Coinomi
Image default
Technology

CoinMarketCap victim of an attack that stole $130,000 from its users

The famous crypto site CoinMarketCap was recently attacked, not for its data, but for installing a fake coin there in order to lure users into a trap.

The attack on CoinMarketCap

First of all, the hacker have created an account for their project on CoinMarketCap, renaming it to CoinMarketCap, the namesake of the site itself.

At this point, they inserted a link leading to a site that claimed to be that of CoinMarketCap, apparently appearing very similar and credible, but which was actually under their control. The tokens were sold on this site.

The hackers then managed to break into CoinMarketCap’s CryptTown social network. There they created a series of verified accounts with which they published messages indicating that they were selling tokens.

Thus, the comments about the sale of the fraudulent token seemed to come from the official account of CoinMarketCap, as if it were the site itself that promoted the sale of token.

CoinMarketCap
Image of fraud on coinmarketcap

The home page of the phishing was posted online overnight, according to European time. In this way, it would take some time for the team to intervene and remove it. In addition, the hacker immediately began to advertise it in a massive way.

The fraud happened on the Ethereum and BSC blockchain. Dmitry Mishunin, the founder and CEO of HashEX an auditor of smart contract discovered and published this information.

Thus showing that the hackers managed to collect about 12 ETH and 192 BNB from different investors who were not aware of the fraud.

Some tips to avoid cryptocurrency fraud

Cryptocurrency fraud remains a big problem in the ecosystem.

Indeed, whether in this form or more violent attacks against a site such as in the case of Fuse Lending, which suffered a $ 4.6 million hack, there are many cases of hacking.

The first rule, like everything you can read on the internet, is to cross the sources. When a site or an ad talks about a project, it is important to find out if other more expert sites also talk about this project.

Then, when a project interests you, you have to look for certain elements that show the seriousness of it. As an internet site without fail and generally possessing a white paper serious. In addition, it is very important to be able to access the identity of the creators, some serious projects do not disclose this, but overall it is an additional guarantee of assurance.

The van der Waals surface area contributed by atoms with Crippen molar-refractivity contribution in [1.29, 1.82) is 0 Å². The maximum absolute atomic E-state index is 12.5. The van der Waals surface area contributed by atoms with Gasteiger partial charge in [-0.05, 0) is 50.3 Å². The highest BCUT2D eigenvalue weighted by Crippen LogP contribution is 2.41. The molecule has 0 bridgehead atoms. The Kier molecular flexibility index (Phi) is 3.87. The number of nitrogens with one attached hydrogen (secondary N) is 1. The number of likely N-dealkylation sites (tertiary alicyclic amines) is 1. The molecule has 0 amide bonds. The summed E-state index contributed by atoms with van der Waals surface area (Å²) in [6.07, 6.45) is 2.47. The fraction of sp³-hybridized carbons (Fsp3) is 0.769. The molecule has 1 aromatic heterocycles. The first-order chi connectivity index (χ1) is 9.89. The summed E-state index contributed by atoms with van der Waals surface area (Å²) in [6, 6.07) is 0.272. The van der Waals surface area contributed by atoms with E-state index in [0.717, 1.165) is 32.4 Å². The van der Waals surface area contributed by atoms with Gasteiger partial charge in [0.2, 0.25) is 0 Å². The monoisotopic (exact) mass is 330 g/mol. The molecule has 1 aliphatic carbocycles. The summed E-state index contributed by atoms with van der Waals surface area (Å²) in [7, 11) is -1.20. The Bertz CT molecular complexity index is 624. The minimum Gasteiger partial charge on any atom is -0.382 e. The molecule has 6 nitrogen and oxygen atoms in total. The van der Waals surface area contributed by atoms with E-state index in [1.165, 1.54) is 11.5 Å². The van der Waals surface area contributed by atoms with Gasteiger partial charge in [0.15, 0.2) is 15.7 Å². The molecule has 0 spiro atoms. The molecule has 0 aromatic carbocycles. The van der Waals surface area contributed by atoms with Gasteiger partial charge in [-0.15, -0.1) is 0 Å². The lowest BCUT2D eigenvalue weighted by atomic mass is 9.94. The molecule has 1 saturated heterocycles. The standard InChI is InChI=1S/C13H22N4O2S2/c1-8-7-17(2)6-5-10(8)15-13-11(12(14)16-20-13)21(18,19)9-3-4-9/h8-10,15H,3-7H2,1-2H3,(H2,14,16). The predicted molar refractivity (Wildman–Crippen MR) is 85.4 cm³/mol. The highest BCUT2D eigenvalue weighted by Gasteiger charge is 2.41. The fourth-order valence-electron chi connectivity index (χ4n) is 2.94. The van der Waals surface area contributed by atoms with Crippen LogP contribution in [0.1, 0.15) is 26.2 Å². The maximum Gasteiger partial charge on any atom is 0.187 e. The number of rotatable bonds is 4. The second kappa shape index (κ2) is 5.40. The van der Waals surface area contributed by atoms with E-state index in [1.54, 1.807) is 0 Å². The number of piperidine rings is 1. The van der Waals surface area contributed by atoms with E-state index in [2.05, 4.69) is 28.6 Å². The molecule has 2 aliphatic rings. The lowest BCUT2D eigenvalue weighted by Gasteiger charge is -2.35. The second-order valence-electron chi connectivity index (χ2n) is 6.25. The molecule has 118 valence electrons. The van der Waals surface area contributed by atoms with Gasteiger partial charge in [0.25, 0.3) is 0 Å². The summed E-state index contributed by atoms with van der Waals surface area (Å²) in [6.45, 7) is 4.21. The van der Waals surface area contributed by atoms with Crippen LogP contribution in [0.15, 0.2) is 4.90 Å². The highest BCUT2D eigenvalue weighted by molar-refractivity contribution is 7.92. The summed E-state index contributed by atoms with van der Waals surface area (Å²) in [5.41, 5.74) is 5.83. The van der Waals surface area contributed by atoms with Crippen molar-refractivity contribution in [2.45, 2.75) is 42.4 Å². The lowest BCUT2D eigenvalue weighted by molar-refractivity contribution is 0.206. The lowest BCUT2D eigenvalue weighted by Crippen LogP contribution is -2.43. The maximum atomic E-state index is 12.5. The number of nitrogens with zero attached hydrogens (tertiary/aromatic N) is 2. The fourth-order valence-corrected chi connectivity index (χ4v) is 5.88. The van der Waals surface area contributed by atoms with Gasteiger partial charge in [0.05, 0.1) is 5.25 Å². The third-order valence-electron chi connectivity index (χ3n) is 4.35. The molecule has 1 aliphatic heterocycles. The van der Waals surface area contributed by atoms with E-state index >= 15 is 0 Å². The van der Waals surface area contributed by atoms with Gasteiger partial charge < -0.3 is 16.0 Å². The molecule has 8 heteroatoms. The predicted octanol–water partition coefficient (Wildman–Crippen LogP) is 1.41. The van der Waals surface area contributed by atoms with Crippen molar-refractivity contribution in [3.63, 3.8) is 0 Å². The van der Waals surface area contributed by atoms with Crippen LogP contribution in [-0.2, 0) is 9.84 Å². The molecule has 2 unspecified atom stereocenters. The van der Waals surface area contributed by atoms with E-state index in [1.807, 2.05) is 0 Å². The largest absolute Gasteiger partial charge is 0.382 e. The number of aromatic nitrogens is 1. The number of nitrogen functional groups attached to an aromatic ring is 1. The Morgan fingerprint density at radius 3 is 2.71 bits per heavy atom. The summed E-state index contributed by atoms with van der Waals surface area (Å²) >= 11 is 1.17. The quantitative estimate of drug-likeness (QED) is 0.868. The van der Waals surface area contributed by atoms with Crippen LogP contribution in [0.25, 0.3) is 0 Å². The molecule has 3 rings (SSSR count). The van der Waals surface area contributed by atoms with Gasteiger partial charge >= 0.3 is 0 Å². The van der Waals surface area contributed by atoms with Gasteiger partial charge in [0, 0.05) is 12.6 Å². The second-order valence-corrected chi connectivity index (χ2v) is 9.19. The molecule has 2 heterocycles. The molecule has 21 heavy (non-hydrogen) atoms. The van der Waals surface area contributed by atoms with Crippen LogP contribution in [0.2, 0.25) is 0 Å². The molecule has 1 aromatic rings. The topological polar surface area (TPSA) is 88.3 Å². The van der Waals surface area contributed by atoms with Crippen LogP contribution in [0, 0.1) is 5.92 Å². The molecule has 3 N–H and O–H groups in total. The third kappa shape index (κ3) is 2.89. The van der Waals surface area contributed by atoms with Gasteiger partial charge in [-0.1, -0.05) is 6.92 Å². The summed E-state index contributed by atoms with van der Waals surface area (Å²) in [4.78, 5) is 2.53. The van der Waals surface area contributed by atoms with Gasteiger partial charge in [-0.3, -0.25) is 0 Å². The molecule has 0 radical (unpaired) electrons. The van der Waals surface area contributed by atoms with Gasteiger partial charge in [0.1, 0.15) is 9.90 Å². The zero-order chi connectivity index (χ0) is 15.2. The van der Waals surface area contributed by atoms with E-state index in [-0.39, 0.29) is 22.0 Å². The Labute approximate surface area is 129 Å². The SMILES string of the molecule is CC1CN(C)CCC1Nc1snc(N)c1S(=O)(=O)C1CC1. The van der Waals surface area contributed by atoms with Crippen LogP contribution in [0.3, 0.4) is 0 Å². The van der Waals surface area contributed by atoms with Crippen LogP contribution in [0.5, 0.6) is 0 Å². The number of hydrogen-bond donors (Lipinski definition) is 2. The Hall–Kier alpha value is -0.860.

Another point, most cases of fraud involve insecure websites. If the icon of a padlock does not appear in the address bar next to the website, it is not safe to be on this site. In addition, also check if the URL uses “https” and not “http”, as the latter is not secure.

In the case of the CoinMarketCap scam, Mishunin notes that “ the intruders offered to simply send money to a third-party address. » This is often a telltale sign of a scam. Especially when they ask to send crypto to an address and they will send crypto back. “It is unlikely that such a large company will make a sale without a smart contract and by connecting a wallet on the site ”, added the CEO of HashEx.

To go further you can read our article on the American business ethics office. They ranked cryptocurrency as the second most dangerous type of scam in 2021.

They crypto scams remain a big problem in the crypto ecosystem, with an increase in new investors. However, keeping in mind a few simple security rules valid for any online investment, it is possible to invest and learn about cryptocurrencies without much danger. Our last tip is based on the legendary phrase ” too good to be true ».

Receive a digest of the news in the world of cryptocurrencies by subscribing to our new service of newsletter daily and weekly so you don’t miss anything essential Cointribune!

Alexis Skate avatar
Alexis Patin

Observer of the monetary, economic and social revolution.

Related posts

OpenSea finally explains why it is blocking the sale of stolen NFTs

Ronald Chasteen

NFT: Ledger launches the Nano S wallet More adapted to NFTs

Ronald Chasteen

CertiK closes a $60 million round and raises $148 million in two weeks

Ronald Chasteen